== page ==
Andrew Fowler

Contact details

E-mail: or
University of Oxford phone: 44-1865-270519
University of Limerick phone: 353-61-234642
Fax: (Oxford) 44-1865-270515; (Limerick) 353-61-334927
UK mobile 00 44 7811 220415; Irish mobile 00 353 85 814 8867


I was an undergraduate at Corpus Christi College, Oxford, gaining a first in mathematics in 1974, and then I wrote a D.Phil. on glacier dynamics under the supervision of Alan Tayler, submitted in 1977 and granted in 1978. People often ask me how I got started in this apparently abstruse subject. In fact, Dale Larson, then a post-doc with Jim Murray at Oxford, had a paper by John Nye concerning waves on glaciers, and a bunch of us got interested in the problem; I simply kept going with it.

From 1977 to 1980 I was a postdoc at Trinity College Dublin, where I continued working on glaciology, and also started work on mantle convection, a subject which I still pursue.

After that, I went to M.I.T., first as Instructor, and then as Assistant Professor (in the Mathematics Department). I left M.I.T. in 1985 to take up a University lecturership in Mathematics at Oxford University, together with a Fellowship at Corpus Christi College. In 1999 I was appointed Adjunct Professor in the University of Limerick, and from November 2007, I was appointed Stokes Professor in Limerick, in association with the creation of the Mathematics Applications Consortium for Science and Industry (MACSI).

Research interests

My research interests cover a wide range of applications of mathematical modelling in the applied sciences, including geophysics, biology and industrial problems, and using analytical, asymptotic and numerical methods of analysis to obtain useful results.

While I get excited by the mathematical analysis which occurs in solving practical problems, my overriding concern is that the physical problem should be solved in a form which is of interest and of use to the applied scientist. Not that I'm always successful in this endeavour.

A reasonable list of my different research areas is given below:

Glaciology: glacier flow, ice sheet dynamics, basal sliding, subglacial hydrology.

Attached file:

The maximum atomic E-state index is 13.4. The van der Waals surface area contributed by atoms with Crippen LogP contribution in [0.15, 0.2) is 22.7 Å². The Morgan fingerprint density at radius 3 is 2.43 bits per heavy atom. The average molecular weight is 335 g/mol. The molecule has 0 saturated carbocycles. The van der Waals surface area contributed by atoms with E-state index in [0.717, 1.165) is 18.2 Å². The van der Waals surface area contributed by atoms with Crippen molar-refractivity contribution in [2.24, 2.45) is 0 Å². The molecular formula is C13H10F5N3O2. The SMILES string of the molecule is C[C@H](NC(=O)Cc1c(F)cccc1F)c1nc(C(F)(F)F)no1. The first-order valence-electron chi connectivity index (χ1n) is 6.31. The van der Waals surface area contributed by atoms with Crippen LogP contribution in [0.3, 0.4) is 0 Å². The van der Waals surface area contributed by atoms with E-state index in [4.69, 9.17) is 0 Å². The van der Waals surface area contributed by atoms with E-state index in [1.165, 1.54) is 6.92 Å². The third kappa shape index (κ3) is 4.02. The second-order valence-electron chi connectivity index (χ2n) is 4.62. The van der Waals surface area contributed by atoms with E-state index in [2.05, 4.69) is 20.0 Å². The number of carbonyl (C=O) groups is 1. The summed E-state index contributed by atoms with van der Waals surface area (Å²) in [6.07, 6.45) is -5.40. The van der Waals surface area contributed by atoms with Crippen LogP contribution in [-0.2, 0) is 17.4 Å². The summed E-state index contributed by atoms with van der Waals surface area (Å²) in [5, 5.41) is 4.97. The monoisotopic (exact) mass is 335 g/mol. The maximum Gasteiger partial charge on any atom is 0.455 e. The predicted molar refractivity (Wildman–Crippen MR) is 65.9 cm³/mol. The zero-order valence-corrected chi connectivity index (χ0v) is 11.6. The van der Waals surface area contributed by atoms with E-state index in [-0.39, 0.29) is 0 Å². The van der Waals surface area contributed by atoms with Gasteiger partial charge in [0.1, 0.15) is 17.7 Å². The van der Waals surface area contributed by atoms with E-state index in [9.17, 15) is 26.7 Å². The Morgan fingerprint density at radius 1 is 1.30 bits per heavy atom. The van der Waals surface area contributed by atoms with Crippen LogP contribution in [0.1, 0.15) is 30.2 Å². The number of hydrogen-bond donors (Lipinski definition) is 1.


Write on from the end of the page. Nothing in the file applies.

Geophysics: mantle convection, dynamics of the earth's core, solidification processes in magma chambers, magma transport, frost heave.

Industrial: applications (e.g. at Oxford Study Group), two phase flow, alloy solidification.

Nonlinear systems and asymptotics: chaos in differential equations, turbulence, shear flows, convection. Time series analysis. Differential-delay equations. Asymptotic methods.

Medical and biological: respiratory and cardiac physiology, blood cell physiology, immunology.

Supervised doctoral theses and master's degrees

A list of my former students and their thesis subjects can be found in my curriculum vitae. To find a one line biography and what they are doing now (if I know!), click here. Here is a (partial) list of suitable M. Sc. dissertation and D. Phil. thesis projects.



Published papers related to my research interests can be found in the links above. A full edition can be found in my curriculum vitae. Papers which can be downloaded as postscript files are also indicated there (with figures included where available).


Current research

I am currently working on problems involving Liesegang rings, layered igneous intrusions, granular flow, frost heave, submarine turbidity currents, plant nutrient cycling, soil biogeochemistry, tree growth and the formation of drumlins, eskers and flutes. The bottom end of my curriculum vitae is a good place to find what's currently in the mill.


At Oxford I have in the past taught the courses

Summer schools

More and more summer schools are run each year, many of the European ones being in the Alps. For the right subject, these are an excellent way for students to meet their contemporaries, and to fast forward their academic careers.

I have been a regular lecturer at the summer school on the Dynamics of glaciers and ice sheets on `Sliding, drainage and basal processes'. This school has been held approximately biennially in the Alps since 1995. It is an ideal way in which glaciology students can broaden their understanding of the subject in a friendly, stimulating, and otherwise terrific environment.

Tee shirts

Of course you will want to buy an OCIAM tee shirt, whether to pose on the beach, or as a useful shirt for playing football.

Picture gallery

Objects of scientific and miscellaneous interest are in the picture gallery.

[OCIAM Home Page] [Mathematical Institute]